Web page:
Practice as Research within the Undergraduate Curriculum
Keywords:practice as research, undergraduate, assessment process, creative practice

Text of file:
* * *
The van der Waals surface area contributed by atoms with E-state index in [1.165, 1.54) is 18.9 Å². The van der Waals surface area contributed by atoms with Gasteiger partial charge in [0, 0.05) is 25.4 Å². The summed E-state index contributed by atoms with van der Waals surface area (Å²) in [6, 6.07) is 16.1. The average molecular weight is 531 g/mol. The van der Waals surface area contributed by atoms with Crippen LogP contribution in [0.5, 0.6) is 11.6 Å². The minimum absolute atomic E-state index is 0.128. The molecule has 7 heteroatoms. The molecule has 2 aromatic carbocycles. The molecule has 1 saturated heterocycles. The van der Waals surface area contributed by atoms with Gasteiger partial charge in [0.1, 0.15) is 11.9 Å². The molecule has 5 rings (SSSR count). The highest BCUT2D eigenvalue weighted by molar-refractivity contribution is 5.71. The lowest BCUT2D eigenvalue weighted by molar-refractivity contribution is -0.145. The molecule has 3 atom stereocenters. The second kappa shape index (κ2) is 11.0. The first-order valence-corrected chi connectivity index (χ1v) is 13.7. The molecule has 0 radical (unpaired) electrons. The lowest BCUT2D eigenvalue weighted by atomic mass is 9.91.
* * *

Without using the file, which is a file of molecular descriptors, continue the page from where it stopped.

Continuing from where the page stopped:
Currently, ‘Practice as Research’ (PaR) offers a mode of study relevant to arts practice in many post-graduate programmes. "Practice as research, in any disciplinary area, privileges action as a methodological imperative" (Sjoberg & Hughes, n.d.). It offers a process in which practical knowledge is recognised as a foundation from which to build and develop new knowledge through research practices which synthesise theoretical and bodily investigation. As such, it could be suggested that HE undergraduate programmes which include elements of creative practice should recognise the importance of being able to investigate and research through doing, and the value of experiential learning, and should therefore consider the relevance of PaR within their curriculum. Differentiating between research-led practice, research-based practice and practice as research, this paper questions what PaR is, drawing on a range of postgraduate practices to provide examples, and raising the debate of whether PaR is a relevant mode of learning and assessment for undergraduate study.This paper provides a reflective evaluation of the tentative steps towards the introduction and development of PaR as a teaching and assessment process within the formation of a ‘choreography as investigation’ module on the FdA Contemporary Dance programme at Newcastle College. It highlights PaR concepts and questions how these could be adopted to enhance undergraduate practices. The article considers the benefits of Practice as Research within a vocational based HE programme, suggesting that PaR concepts support a reflective and considered approach to practical work, encouraging students who may not initially consider themselves academic to participate in and be discursive in academic debate relating to processes and experiences within the arts.
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